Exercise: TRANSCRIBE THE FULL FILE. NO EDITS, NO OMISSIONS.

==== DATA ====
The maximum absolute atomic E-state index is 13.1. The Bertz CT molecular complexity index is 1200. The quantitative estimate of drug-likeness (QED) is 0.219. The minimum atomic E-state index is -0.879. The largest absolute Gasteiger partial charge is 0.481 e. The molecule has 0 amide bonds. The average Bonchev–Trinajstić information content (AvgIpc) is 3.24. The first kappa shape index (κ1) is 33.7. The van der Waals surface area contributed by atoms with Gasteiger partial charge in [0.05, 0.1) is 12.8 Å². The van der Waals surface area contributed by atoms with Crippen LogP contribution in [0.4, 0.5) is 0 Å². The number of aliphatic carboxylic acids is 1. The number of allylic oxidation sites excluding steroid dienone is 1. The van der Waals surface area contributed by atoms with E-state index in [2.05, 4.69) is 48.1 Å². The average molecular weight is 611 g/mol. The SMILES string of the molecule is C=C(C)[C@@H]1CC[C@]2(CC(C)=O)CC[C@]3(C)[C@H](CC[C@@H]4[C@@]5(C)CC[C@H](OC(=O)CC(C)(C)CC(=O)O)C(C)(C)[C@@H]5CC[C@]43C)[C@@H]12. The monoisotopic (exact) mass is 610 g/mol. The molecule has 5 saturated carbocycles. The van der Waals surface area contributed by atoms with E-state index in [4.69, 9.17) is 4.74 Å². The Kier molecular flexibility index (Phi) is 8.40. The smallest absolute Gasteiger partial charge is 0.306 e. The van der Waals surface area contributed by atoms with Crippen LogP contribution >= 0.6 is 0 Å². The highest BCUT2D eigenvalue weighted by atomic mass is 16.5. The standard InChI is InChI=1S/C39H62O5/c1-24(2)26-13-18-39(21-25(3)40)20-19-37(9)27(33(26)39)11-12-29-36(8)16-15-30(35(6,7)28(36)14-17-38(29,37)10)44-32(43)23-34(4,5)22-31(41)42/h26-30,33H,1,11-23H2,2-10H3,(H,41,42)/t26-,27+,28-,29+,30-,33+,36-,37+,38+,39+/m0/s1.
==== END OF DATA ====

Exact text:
The maximum absolute atomic E-state index is 13.1. The Bertz CT molecular complexity index is 1200. The quantitative estimate of drug-likeness (QED) is 0.219. The minimum atomic E-state index is -0.879. The largest absolute Gasteiger partial charge is 0.481 e. The molecule has 0 amide bonds. The average Bonchev–Trinajstić information content (AvgIpc) is 3.24. The first kappa shape index (κ1) is 33.7. The van der Waals surface area contributed by atoms with Gasteiger partial charge in [0.05, 0.1) is 12.8 Å². The van der Waals surface area contributed by atoms with Crippen LogP contribution in [0.4, 0.5) is 0 Å². The number of aliphatic carboxylic acids is 1. The number of allylic oxidation sites excluding steroid dienone is 1. The van der Waals surface area contributed by atoms with E-state index in [2.05, 4.69) is 48.1 Å². The average molecular weight is 611 g/mol. The SMILES string of the molecule is C=C(C)[C@@H]1CC[C@]2(CC(C)=O)CC[C@]3(C)[C@H](CC[C@@H]4[C@@]5(C)CC[C@H](OC(=O)CC(C)(C)CC(=O)O)C(C)(C)[C@@H]5CC[C@]43C)[C@@H]12. The monoisotopic (exact) mass is 610 g/mol. The molecule has 5 saturated carbocycles. The van der Waals surface area contributed by atoms with E-state index in [4.69, 9.17) is 4.74 Å². The Kier molecular flexibility index (Phi) is 8.40. The smallest absolute Gasteiger partial charge is 0.306 e. The van der Waals surface area contributed by atoms with Crippen LogP contribution >= 0.6 is 0 Å². The highest BCUT2D eigenvalue weighted by atomic mass is 16.5. The standard InChI is InChI=1S/C39H62O5/c1-24(2)26-13-18-39(21-25(3)40)20-19-37(9)27(33(26)39)11-12-29-36(8)16-15-30(35(6,7)28(36)14-17-38(29,37)10)44-32(43)23-34(4,5)22-31(41)42/h26-30,33H,1,11-23H2,2-10H3,(H,41,42)/t26-,27+,28-,29+,30-,33+,36-,37+,38+,39+/m0/s1.